9. 5 out of 5

    Graychin

    People forget that Lewis was a scholar of Medieval and Renaissance literature. He did not spend all his time writing installments of the Narnia saga or volumes of Christian apologetics. He also taught and then wrote books like An Experiment in Criticism, Studies in Words and the present title, which attempts, of all things, to recreate for the sympathetic reader the medieval universe, the perspective and mental furniture (if you will) of our ancestors. I consider this a profound and delightful bo People forget that Lewis was a scholar of Medieval and Renaissance literature. He did not spend all his time writing installments of the Narnia saga or volumes of Christian apologetics. He also taught and then wrote books like An Experiment in Criticism, Studies in Words and the present title, which attempts, of all things, to recreate for the sympathetic reader the medieval universe, the perspective and mental furniture (if you will) of our ancestors. I consider this a profound and delightful book. I could barely set it down and I stayed up late several nights in a row reading it. I had previously read Plato’s Timaeus and I had read Virgil and I had even read (and perhaps was one of the few these days to enjoy) Boethius’s Consolation of Philosophy; I had also read my share of Dante and Spenser and Malory, even the Cloud of Unknowing and a healthy dose of Aquinas; so I thought I had a sort of grip on the subject matter already, but Lewis managed to surprise me wonderfully. This is one of those rare books that gives you another pair of eyes. It is not possible to read it with care and to step outside on a clear night and look up at the stars in the same old way ever again. This is a book to read and re-read with gratitude. It is one of the best things Lewis wrote.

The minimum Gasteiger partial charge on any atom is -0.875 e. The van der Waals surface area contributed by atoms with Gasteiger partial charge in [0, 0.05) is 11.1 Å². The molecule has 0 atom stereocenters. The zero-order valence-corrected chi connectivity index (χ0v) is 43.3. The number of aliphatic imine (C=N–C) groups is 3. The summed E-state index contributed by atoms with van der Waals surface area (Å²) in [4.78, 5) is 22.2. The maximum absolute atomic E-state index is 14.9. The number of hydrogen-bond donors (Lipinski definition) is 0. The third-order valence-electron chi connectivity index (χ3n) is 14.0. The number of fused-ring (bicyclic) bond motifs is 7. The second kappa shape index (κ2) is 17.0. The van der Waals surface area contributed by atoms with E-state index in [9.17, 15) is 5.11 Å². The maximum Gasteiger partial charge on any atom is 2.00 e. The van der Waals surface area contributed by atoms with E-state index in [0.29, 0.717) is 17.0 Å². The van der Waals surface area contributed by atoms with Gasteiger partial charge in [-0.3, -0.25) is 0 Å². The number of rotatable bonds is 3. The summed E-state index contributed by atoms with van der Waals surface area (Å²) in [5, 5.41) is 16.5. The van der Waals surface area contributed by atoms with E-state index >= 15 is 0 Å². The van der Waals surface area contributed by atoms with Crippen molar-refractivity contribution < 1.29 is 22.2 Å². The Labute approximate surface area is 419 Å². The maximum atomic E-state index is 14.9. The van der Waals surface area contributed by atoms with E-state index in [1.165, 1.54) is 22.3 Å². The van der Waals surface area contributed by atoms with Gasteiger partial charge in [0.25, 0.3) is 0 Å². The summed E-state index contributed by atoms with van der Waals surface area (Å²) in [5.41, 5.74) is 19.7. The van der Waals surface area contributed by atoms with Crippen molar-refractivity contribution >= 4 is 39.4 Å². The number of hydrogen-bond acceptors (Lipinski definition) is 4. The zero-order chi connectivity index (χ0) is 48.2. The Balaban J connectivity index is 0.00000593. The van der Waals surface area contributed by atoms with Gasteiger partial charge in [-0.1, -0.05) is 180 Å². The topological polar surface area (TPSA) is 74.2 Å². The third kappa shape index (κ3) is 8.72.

10. 4 out of 5

    Father Nick